This behavior is what Logstash does when it reads from a Redis input (technically logstash performs a blocking lpop). We're essentially using Redis to simulate a queue via the list data type.

Go ahead and type a few more entries in the agent window:

  • test 1
  • test 2
  • test 3

As you lpop you should get them in the correct order of insertion.

logstash indexer

This agent will parse and index your logs as they come in over Redis. Here's a sample config based on the previous section. Save this as indexer.conf

input {
  redis {
    host => ""
    type => "redis-input"
    # these settings should match the output of the agent
    data_type => "list"
    key => "logstash"

    # We use json_event here since the sender is a logstash agent
    format => "json_event"

output {
  stdout { debug => true debug_format => "json"}

  elasticsearch {
    host => ""

The above configuration will attach to Redis and issue a BLPOP against the logstash list. When an event is recieved, it will be pulled off and sent to Elasticsearch for indexing.

Start the indexer the same way as the agent but specifying the indexer.conf file:

java -jar logstash-1.1.9-monolithic.jar agent -f indexer.conf

To verify that your Logstash indexer is connecting to Elasticsearch properly, you should see a message in your Elasticsearch window similar to the following:

[2012-07-02 13:14:27,008][INFO ][cluster.service ] [Baron Samedi] added {[Bes][JZQBMR21SUWRNtTMsDV3_g][inet[/]]{client=true, data=false},}

The names Bes and Baron Samedi may differ as ES uses random names for nodes.

Testing the flow

Now we want to test the flow. In your agent window, type something to generate an event. The indexer should read this and persist it to Elasticsearch. It will also display the event to stdout.

In your Elasticsearch window, you should see something like the following:

[2012-07-02 13:21:58,982][INFO ][cluster.metadata         ] [Baron Samedi] [logstash-2012.07.02] creating index, cause [auto(index api)], shards [5]/[1], mappings []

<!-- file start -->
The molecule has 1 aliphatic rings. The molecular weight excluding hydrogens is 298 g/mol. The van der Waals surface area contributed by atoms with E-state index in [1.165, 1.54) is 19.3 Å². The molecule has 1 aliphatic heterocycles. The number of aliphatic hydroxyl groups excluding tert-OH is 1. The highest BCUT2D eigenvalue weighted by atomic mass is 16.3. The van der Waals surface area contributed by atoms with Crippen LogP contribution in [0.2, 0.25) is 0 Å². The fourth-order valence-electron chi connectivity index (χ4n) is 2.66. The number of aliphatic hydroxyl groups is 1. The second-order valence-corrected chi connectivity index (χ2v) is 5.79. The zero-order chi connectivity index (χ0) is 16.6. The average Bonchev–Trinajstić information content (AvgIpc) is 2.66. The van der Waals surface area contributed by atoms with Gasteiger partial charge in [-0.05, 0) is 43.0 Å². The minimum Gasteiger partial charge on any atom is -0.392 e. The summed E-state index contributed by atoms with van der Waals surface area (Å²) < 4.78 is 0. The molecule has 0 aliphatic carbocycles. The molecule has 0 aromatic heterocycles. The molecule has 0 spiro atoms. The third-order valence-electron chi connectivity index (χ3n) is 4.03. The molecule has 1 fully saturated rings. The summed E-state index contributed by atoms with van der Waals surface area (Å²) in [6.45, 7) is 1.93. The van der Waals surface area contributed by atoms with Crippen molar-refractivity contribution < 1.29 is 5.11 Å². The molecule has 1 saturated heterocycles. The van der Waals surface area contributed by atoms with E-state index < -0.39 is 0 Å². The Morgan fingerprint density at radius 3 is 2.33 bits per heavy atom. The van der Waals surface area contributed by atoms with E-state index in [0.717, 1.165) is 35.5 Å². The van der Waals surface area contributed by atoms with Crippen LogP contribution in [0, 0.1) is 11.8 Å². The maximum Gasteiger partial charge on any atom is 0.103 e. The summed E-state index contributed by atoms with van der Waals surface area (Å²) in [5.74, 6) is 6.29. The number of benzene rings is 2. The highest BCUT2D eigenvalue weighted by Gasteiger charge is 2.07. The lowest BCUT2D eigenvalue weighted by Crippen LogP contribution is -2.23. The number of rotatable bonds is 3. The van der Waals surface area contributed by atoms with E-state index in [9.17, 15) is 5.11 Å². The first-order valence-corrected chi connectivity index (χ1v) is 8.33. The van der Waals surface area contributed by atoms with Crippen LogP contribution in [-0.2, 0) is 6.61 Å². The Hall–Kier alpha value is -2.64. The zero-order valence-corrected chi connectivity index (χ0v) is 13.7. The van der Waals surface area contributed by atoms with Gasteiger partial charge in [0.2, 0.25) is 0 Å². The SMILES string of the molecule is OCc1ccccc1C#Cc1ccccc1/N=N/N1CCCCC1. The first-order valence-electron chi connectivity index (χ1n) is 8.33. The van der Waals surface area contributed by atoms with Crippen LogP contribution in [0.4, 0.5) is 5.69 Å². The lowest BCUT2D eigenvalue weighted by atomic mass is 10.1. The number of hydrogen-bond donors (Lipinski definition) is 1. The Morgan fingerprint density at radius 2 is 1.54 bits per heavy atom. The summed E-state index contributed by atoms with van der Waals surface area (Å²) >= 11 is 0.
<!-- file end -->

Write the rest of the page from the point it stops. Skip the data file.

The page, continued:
[2012-07-02 13:21:59,495][INFO ][cluster.metadata         ] [Baron Samedi] [logstash-2012.07.02] update_mapping [stdin-type] (dynamic)

Since indexes are created dynamically, this is the first sign that Logstash was able to write to ES. Let's use curl to verify our data is there: Using our curl command from the simple tutorial should let us see the data:

curl -s -XGET http://localhost:9200/logstash-2012.07.02/_search?q=@type:stdin-type

You may need to modify the date as this is based on the date this guide was written.

Now we can move on to the final step...

logstash web interface

Run this on the same server as your elasticsearch server.

To run the logstash web server, just run the jar with 'web' as the first argument.

java -jar logstash-1.1.9-monolithic.jar web --backend elasticsearch://

As with the indexer, you should see the Logstash web interface connection:

[2012-07-02 13:28:34,818][INFO ][cluster.service          ] [Baron Samedi] added {[Nebulon][kaO6QIojTIav2liuTjGOsA][inet[/]]{client=true, data=false},}

Just point your browser at the and start searching logs!

Distributing the load

At this point we've been simulating a distributed environment on a single machine. If only the world were so easy. In all of the example configurations, we've been explicitly setting the connection to connect to despite the fact in most network-related plugins, that's the default host.

Since Logstash is so modular, you can install the various components on different systems.

  • If you want to give Redis a dedicated host, simply ensure that the host attribute in configurations points to that host.
  • If you want to give Elasticsearch a dedicated host, simple ensure that the host attribute is correct as well (in both web and indexer).

As with the simple input example, reading from stdin is fairly useless. Check the Logstash documentation for the various inputs offered and mix and match to taste!